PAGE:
Libertarian Barry Hess, who got 1.7 percent of the vote in 2002, is also on the ballot.
But Bill Montgomery, a former prosecutor in the Maricopa County Attorney's Office, says Goddard has failed to protect Arizonans from "out-of-control illegal immigration, persistent crime and the erosion of our fundamental freedoms," as well as the specter of gay marriage.
The winner of the GOP primary will face Israel Torres, who served as registrar of contractors in the Napolitano administration.
Libertarian Ernest Hancock will also appear on the November ballot.
Two Democrats are also seeking seats: Richard Boyer, a Sierra Vista lawyer, and Mark Manoil, a Phoenix lawyer.
Libertarian Rick Fowlkes will also appear on the November ballot.
Like most House members from Southern Arizona, Burns is a moderate Republican, which doesn't sit well with many of her Phoenix colleagues and a whole bunch of her constituents. She's facing a challenge from Sierra Vista's Gail Griffin, a House member in the late '90s who leans way right, and Roger Condra, a high school teacher who lost a GOP primary for county assessor two years ago.
Alvarez will be joined on the November ballot by fellow Democrat Pat Fleming, a political activist who is retired from a civilian job at Fort Huachuca.
Republican Mary Ann Black is challenging Democratic incumbent Sen. Marsha Arzberger.
With Rep. Steve Huffman leaving the House of Representatives behind to run in CD8, there's an open seat. Incumbent Rep. Pete Hershberger is running for re-election; he'll be joined by former lawmaker Carol Somers, as well as newcomers Lisa Lovallo, a business consultant who teaches at the UA Eller School of Business, and David Jorgenson, a custom-home builder who calls himself "100 percent Republican."
Two of the Republicans will face Democrat Lena Saradnik in the November general.
"Do you want a veteran, experienced legislator in there, or do you an appointed newbie?" Downing asks. "I'm not trying to slam her, though."
With Downing giving up his seat, there's a crowded House race. Along with Rep. David Bradley, who is seeking re-election, three Democrats are in:
• Steve Farley, the graphic artist who lost his bid for a City Council seat last year and played a key role in the passage of the transportation sales tax in May, now wants to go the Capitol to focus on transportation, health care and education.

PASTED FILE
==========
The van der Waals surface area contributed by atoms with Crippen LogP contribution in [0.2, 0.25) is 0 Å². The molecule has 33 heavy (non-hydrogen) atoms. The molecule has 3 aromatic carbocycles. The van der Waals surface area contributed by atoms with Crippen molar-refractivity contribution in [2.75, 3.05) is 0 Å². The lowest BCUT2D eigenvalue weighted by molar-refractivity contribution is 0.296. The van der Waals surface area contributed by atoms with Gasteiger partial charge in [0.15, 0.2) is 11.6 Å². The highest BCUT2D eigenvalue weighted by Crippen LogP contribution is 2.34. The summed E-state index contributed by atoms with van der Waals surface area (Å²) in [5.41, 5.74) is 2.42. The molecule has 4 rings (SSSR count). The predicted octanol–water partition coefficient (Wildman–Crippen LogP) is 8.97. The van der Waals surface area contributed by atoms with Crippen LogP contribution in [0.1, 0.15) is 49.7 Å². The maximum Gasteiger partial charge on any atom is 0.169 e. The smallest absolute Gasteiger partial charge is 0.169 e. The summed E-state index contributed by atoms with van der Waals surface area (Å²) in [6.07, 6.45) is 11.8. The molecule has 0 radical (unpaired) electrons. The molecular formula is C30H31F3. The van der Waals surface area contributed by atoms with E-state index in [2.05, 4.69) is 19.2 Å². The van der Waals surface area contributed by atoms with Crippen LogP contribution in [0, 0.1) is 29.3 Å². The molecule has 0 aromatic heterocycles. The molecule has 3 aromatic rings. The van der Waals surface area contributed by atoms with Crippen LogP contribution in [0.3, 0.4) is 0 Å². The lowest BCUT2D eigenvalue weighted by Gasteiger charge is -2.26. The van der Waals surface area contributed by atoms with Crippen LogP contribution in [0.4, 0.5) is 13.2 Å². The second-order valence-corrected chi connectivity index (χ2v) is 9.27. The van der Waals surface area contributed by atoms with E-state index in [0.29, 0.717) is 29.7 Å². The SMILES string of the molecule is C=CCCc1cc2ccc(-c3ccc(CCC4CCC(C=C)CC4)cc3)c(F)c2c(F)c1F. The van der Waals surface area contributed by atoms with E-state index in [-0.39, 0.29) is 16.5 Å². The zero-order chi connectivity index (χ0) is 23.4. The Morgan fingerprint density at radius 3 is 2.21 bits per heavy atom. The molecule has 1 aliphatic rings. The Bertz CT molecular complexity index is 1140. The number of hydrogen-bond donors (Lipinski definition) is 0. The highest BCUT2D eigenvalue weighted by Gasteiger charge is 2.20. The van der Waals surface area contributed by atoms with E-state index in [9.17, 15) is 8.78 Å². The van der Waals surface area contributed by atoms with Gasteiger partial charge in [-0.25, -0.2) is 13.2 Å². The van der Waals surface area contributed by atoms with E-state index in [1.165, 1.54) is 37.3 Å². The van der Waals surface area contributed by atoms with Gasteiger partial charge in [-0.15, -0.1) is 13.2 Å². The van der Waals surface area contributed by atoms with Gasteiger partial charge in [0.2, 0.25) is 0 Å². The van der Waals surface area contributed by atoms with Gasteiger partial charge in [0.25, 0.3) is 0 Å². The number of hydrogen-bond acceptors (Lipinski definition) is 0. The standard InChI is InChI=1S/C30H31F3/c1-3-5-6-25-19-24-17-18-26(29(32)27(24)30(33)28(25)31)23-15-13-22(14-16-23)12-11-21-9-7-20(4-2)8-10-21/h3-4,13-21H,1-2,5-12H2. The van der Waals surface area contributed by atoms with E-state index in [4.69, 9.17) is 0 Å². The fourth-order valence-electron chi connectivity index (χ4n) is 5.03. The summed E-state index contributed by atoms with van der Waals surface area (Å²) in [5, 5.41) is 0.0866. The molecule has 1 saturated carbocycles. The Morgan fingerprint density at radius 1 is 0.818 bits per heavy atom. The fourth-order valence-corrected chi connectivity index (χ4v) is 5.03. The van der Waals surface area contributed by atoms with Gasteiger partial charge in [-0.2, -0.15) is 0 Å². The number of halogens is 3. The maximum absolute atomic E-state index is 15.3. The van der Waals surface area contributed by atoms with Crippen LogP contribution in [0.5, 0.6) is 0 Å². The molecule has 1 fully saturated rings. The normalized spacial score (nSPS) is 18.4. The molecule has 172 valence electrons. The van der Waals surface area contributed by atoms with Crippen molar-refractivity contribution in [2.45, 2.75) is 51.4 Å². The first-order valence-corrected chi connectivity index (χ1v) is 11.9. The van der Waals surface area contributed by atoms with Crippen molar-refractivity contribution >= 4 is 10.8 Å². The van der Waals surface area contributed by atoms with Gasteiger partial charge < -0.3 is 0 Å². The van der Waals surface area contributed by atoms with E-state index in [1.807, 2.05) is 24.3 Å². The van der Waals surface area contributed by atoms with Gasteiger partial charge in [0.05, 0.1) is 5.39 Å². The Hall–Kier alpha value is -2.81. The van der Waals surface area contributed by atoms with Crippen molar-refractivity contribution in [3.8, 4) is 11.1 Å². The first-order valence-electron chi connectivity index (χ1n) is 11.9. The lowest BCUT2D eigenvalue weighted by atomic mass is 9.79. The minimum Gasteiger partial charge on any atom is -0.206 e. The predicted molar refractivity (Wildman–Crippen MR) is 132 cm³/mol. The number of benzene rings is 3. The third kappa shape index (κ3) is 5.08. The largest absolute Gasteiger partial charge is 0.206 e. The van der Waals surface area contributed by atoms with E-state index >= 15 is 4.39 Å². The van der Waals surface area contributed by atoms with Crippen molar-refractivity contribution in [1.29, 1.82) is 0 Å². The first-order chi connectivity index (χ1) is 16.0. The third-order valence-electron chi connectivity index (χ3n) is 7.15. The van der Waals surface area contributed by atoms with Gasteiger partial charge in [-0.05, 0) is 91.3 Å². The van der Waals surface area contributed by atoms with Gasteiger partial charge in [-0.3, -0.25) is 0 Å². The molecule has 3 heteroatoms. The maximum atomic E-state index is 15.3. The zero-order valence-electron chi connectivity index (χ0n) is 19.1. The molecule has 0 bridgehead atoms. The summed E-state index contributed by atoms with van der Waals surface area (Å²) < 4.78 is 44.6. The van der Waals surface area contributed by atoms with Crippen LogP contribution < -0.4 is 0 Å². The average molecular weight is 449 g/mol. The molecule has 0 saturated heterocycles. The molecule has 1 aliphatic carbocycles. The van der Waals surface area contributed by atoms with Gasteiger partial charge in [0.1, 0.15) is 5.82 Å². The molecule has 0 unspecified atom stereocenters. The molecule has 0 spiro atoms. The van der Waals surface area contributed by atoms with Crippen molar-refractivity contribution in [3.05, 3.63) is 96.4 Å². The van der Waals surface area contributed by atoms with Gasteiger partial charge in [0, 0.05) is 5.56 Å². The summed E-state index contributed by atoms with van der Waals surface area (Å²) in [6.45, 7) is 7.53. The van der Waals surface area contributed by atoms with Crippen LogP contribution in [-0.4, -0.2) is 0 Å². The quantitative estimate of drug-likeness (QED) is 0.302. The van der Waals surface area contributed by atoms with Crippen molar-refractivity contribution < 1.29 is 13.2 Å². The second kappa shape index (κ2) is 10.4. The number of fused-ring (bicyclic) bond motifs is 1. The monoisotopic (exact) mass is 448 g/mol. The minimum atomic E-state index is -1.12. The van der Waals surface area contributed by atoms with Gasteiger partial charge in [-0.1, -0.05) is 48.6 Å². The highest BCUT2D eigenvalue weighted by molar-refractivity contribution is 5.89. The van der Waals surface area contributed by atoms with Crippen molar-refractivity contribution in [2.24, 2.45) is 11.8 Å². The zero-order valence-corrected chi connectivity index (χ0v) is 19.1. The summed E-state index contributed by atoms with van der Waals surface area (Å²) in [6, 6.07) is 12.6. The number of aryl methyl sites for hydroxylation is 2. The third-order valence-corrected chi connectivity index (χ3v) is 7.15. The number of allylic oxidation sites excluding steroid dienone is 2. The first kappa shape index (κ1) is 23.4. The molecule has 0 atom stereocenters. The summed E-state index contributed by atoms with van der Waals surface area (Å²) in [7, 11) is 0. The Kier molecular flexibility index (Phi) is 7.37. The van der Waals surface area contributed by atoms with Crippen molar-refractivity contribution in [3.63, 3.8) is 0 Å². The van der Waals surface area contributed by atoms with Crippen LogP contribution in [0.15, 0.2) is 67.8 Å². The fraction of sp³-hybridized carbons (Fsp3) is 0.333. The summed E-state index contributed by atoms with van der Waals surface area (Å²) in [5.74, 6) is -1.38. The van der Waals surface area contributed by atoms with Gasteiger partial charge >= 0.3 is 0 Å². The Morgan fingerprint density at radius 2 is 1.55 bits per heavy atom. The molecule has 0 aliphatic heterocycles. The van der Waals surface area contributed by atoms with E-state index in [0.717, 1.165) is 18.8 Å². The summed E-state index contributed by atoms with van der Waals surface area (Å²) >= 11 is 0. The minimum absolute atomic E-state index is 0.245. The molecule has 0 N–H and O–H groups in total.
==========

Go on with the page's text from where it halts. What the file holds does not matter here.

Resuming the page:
• Ted Prezelski says he'll be focusing on education, social spending and protecting local control against the influence of the Legislature. "A lot of issues go undiscussed, and then we end up with a debate on whether to put flags in classrooms," Prezelski says.
• Matt Heinz, who is wrapping up his medical residency and preparing to start his internal-medicine career, says health care will be his focus. He decided to run for the Legislature because "I can't think of a better place for one or two or three or maybe even a dozen physicians to be than in a legislative body of some sort, trying to sort through this mess. ... I feel I have to help heal the health-care system, to be totally cheesy about it."
Republican Bill Phillips, who lost his first bid for a House seat two years ago, is back for another try again this year.
Republican Bruce Murchison, a high school teacher who unsuccessfully tried to unseat Soltero two years ago, is running for a House seat in the heavily Democratic district. Murchison acknowledges that "it's going to be hard to win, since I'm outnumbered on the voter registration. But I look at our Legislature and see that there are people who just aren't doing their jobs." He says he wants to focus on improving education, fighting crime and creating jobs.
The House GOP primary is a crowded affair. Incumbent lawmakers Jonathan Paton and Marian McClure are both seeking re-election.
The two incumbents are up against magazine distributor David Gowan, who lost the 2004 primary (and ended up in hot water with the Clean Elections Commission, which hasn't stopped him from going after Clean Elections dollars again this year) and Frank Callegari, a retired state trooper who stands for more law and order. For example: To cut costs in the state prison system, he wants to put inmate in tents and then put them to work.
"There's nothing wrong with having tents for prisoners, and I would encourage that, because the brick and mortar costs a lot of money," he says.
The two winners of the GOP primary will face Democrat Clarence Boykins, a longtime local civil-rights activist, in the November general. Boykins is unlikely to win the heavily Republican district, but he could build up name ID for a future run for the Tucson City Council.